Another Bus Ride for Sunny
written by: Carl Parsons
I know I’m not supposed to, but I do it anyway. She’s too perty to refuse. I mean, no fare—no ride. That’s it far as the City Lines is concerned. But so what? It’s not much more’n five miles—five miles and three-tenths, to put a point on it. I done checked it several times. Still, it’d be my job if some of them higher-ups ever knew ‘bout this. But they don’t. Not ever likely to, neither. Not a one of ‘em ever rides this route. And it’s a sure bet none of ‘em even lives on this side of town, much less in that stretch ‘tween here and Deer Ridge. That’s right at the end of my route. You’ll see here perty soon. Turn around there and drive back down the long hill, through the South Side and right on into town. And Deer Ridge’s where she lives. She walks up the holler there to the road, and I bring her on into town.
Yes sir, I go right ahead and give Sunny a lift every afternoon at 3:30 sharp and take her into work at that greasy spoon ‘n beer joint on Sixth Street. You know where it’s at, don’t yuh? Yeah, right close to the bus terminal.
Anyway, as I was tellin’ ya, I take her into work every afternoon and bring her back home at midnight on my last run. Most times there ain’t many people ridin’ then. I get back to the terminal ‘bout 12:45. Damn long day for both of us, I can tell ya that!
Nobody ever notices that I don’t charge her no fare, though. So don’t yuh go ‘n tell nobody, neither! Been doin’ it for a coupla years now—two years and four months to be exact. B’sides, I’ll bet she could scarce afford t’ pay the fare. She sure wouldn’t be workin’ in that place if she could, her bein’ a mother to three kids with all them bar bums slobberin’ round ‘er. Why, I’ll bet the poor girl don’t make much more’n hundred a week, even with the tips them slobs leave.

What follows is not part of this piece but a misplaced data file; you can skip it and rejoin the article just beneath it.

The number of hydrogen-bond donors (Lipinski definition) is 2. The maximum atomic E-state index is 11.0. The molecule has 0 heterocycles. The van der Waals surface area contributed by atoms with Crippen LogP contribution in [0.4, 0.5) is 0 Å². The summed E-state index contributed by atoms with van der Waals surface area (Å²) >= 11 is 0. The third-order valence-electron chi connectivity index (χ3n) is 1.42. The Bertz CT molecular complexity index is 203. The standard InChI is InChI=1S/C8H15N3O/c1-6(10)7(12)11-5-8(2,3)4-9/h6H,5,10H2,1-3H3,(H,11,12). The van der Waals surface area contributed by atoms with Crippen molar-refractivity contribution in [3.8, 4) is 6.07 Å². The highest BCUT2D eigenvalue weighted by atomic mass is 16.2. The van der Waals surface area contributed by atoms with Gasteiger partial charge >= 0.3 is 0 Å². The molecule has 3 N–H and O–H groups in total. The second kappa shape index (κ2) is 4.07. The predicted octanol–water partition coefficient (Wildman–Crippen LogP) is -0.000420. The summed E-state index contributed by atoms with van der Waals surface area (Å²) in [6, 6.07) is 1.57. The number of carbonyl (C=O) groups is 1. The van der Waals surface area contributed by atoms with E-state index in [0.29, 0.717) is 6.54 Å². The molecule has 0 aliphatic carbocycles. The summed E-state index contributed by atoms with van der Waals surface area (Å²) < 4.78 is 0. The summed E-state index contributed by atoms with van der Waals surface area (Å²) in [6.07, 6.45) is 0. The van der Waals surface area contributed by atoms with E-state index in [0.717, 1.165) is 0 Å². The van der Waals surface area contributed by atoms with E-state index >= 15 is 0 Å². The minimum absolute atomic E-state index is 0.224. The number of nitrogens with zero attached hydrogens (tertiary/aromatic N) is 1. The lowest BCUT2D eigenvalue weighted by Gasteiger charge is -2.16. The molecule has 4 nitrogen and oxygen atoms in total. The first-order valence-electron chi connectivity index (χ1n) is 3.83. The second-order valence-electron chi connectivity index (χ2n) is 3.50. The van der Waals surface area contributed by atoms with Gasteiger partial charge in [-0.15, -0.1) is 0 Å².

You know, she tells how her mom takes care of the kids for her when she’s at work. An’ then her daddy’s been dead all these years, since she was a little girl, so she’s had a pretty rough time of it. One thing though I never could get out of ‘er, or figured out for myself, is just what her husband does. She always says he travels a lot cause of his job, an’ so she needs money ‘tween the times he comes an’ the times he goes. Don’t make much sense t’ me, though. I know if she’s my wife, I’d change jobs before I’d leave ‘er in a fix like that. But she’s ain’t mine, so guess I got no room for talkin’.
U-u-h, Gladys, where’s that damn bus? Seems I spend half my life waitin’ for it. Always feels like it’s late even though I know it never is. Dear ole Eddie wouldn’t dare be late for his “Sweetheart of Deer Ridge,” now would he? I’ll bet I haven’t paid that poor SOB a nickel’s worth of fare in two years! Don’t plan to, either, not if I can avoid it. Let me get on first an’ you just watch. I won’t drop a coin and he won’t say a word about it. All I have to do is show him a little leg once in a while and his eyes ‘bout drop out. Did that the first time I rode the bus to this job an’ he was drivin’. That and told him my tale of woe ‘bout all the bar flies I gotta swat at all the time. Course that part’s true. And ‘bout my daddy bein’ dead an’ all. An’ prob’ly he is by now, for all I know. Anyhow, been ridin’ free ever since.
An’ I’ll tell you what else. He ‘bout goes green with jealousy when I tell him about any of the guys I meet at the bar. What a dumb clout! Bet I could get him to marry me if I wanted to, now that his wife’s left him. But just to keep him in his place, I done told him I was already married. Imagine that! But I don’t want a bus driver, no how. No money—not enough for this girl, at least!